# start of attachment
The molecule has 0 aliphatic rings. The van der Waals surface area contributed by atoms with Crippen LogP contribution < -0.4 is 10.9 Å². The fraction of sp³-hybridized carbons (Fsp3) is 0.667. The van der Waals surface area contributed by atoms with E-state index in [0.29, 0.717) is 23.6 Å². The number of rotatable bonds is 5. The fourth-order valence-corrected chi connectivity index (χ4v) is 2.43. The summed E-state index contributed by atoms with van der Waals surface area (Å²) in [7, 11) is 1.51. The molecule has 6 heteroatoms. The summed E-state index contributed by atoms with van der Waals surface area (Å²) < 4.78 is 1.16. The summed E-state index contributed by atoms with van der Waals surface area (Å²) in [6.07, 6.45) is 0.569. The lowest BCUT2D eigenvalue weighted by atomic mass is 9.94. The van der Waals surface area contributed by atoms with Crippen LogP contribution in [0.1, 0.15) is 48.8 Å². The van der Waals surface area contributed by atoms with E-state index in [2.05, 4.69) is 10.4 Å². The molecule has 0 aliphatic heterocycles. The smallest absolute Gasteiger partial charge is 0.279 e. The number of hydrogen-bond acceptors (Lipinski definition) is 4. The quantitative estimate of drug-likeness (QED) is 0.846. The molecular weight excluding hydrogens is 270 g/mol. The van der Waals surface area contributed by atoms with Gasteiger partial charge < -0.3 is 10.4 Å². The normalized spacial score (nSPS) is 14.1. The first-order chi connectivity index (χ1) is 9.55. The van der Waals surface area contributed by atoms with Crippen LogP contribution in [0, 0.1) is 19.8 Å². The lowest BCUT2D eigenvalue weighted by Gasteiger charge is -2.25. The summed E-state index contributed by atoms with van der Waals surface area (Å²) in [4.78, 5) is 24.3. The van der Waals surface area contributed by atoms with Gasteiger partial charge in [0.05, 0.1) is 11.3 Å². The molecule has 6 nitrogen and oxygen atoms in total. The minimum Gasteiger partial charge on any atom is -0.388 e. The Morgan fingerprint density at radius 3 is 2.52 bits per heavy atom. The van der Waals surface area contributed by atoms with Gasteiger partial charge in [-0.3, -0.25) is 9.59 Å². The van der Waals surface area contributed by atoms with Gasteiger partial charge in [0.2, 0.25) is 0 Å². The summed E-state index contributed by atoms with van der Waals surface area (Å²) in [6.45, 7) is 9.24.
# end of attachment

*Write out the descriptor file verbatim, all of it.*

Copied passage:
The molecule has 0 aliphatic rings. The van der Waals surface area contributed by atoms with Crippen LogP contribution < -0.4 is 10.9 Å². The fraction of sp³-hybridized carbons (Fsp3) is 0.667. The van der Waals surface area contributed by atoms with E-state index in [0.29, 0.717) is 23.6 Å². The number of rotatable bonds is 5. The fourth-order valence-corrected chi connectivity index (χ4v) is 2.43. The summed E-state index contributed by atoms with van der Waals surface area (Å²) in [7, 11) is 1.51. The molecule has 6 heteroatoms. The summed E-state index contributed by atoms with van der Waals surface area (Å²) < 4.78 is 1.16. The summed E-state index contributed by atoms with van der Waals surface area (Å²) in [6.07, 6.45) is 0.569. The lowest BCUT2D eigenvalue weighted by atomic mass is 9.94. The van der Waals surface area contributed by atoms with Crippen LogP contribution in [0.1, 0.15) is 48.8 Å². The van der Waals surface area contributed by atoms with E-state index in [2.05, 4.69) is 10.4 Å². The molecule has 0 aliphatic heterocycles. The smallest absolute Gasteiger partial charge is 0.279 e. The number of hydrogen-bond acceptors (Lipinski definition) is 4. The quantitative estimate of drug-likeness (QED) is 0.846. The molecular weight excluding hydrogens is 270 g/mol. The van der Waals surface area contributed by atoms with Gasteiger partial charge < -0.3 is 10.4 Å². The normalized spacial score (nSPS) is 14.1. The first-order chi connectivity index (χ1) is 9.55. The van der Waals surface area contributed by atoms with Crippen LogP contribution in [0, 0.1) is 19.8 Å². The lowest BCUT2D eigenvalue weighted by Gasteiger charge is -2.25. The summed E-state index contributed by atoms with van der Waals surface area (Å²) in [4.78, 5) is 24.3. The van der Waals surface area contributed by atoms with Gasteiger partial charge in [0.05, 0.1) is 11.3 Å². The molecule has 6 nitrogen and oxygen atoms in total. The minimum Gasteiger partial charge on any atom is -0.388 e. The Morgan fingerprint density at radius 3 is 2.52 bits per heavy atom. The van der Waals surface area contributed by atoms with Gasteiger partial charge in [-0.3, -0.25) is 9.59 Å². The van der Waals surface area contributed by atoms with Gasteiger partial charge in [0.2, 0.25) is 0 Å². The summed E-state index contributed by atoms with van der Waals surface area (Å²) in [6.45, 7) is 9.24.